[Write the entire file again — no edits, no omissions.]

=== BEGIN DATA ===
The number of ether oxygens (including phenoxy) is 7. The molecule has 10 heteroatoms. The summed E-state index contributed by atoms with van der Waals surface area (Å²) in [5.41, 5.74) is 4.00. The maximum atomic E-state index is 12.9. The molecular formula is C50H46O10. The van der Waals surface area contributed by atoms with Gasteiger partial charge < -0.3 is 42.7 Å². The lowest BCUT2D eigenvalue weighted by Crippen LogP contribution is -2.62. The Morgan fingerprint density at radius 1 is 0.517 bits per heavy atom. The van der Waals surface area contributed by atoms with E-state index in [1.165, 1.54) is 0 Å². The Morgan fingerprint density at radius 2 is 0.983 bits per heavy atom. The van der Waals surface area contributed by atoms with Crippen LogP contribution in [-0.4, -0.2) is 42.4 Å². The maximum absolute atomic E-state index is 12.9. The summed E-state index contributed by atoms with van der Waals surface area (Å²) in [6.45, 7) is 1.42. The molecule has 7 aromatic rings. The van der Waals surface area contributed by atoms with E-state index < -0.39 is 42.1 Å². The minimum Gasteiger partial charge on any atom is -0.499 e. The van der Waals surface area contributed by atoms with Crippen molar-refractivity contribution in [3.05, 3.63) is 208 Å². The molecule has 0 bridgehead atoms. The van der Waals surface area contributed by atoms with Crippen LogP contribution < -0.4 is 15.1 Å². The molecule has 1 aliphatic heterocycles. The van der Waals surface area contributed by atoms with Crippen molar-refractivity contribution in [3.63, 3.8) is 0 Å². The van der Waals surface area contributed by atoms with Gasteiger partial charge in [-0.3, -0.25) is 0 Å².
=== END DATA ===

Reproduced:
The number of ether oxygens (including phenoxy) is 7. The molecule has 10 heteroatoms. The summed E-state index contributed by atoms with van der Waals surface area (Å²) in [5.41, 5.74) is 4.00. The maximum atomic E-state index is 12.9. The molecular formula is C50H46O10. The van der Waals surface area contributed by atoms with Gasteiger partial charge < -0.3 is 42.7 Å². The lowest BCUT2D eigenvalue weighted by Crippen LogP contribution is -2.62. The Morgan fingerprint density at radius 1 is 0.517 bits per heavy atom. The van der Waals surface area contributed by atoms with E-state index in [1.165, 1.54) is 0 Å². The Morgan fingerprint density at radius 2 is 0.983 bits per heavy atom. The van der Waals surface area contributed by atoms with Crippen LogP contribution in [-0.4, -0.2) is 42.4 Å². The maximum absolute atomic E-state index is 12.9. The summed E-state index contributed by atoms with van der Waals surface area (Å²) in [6.45, 7) is 1.42. The molecule has 7 aromatic rings. The van der Waals surface area contributed by atoms with E-state index < -0.39 is 42.1 Å². The minimum Gasteiger partial charge on any atom is -0.499 e. The van der Waals surface area contributed by atoms with Crippen molar-refractivity contribution in [3.05, 3.63) is 208 Å². The molecule has 0 bridgehead atoms. The van der Waals surface area contributed by atoms with Crippen LogP contribution < -0.4 is 15.1 Å². The molecule has 1 aliphatic heterocycles. The van der Waals surface area contributed by atoms with Crippen molar-refractivity contribution in [3.63, 3.8) is 0 Å². The van der Waals surface area contributed by atoms with Gasteiger partial charge in [-0.3, -0.25) is 0 Å².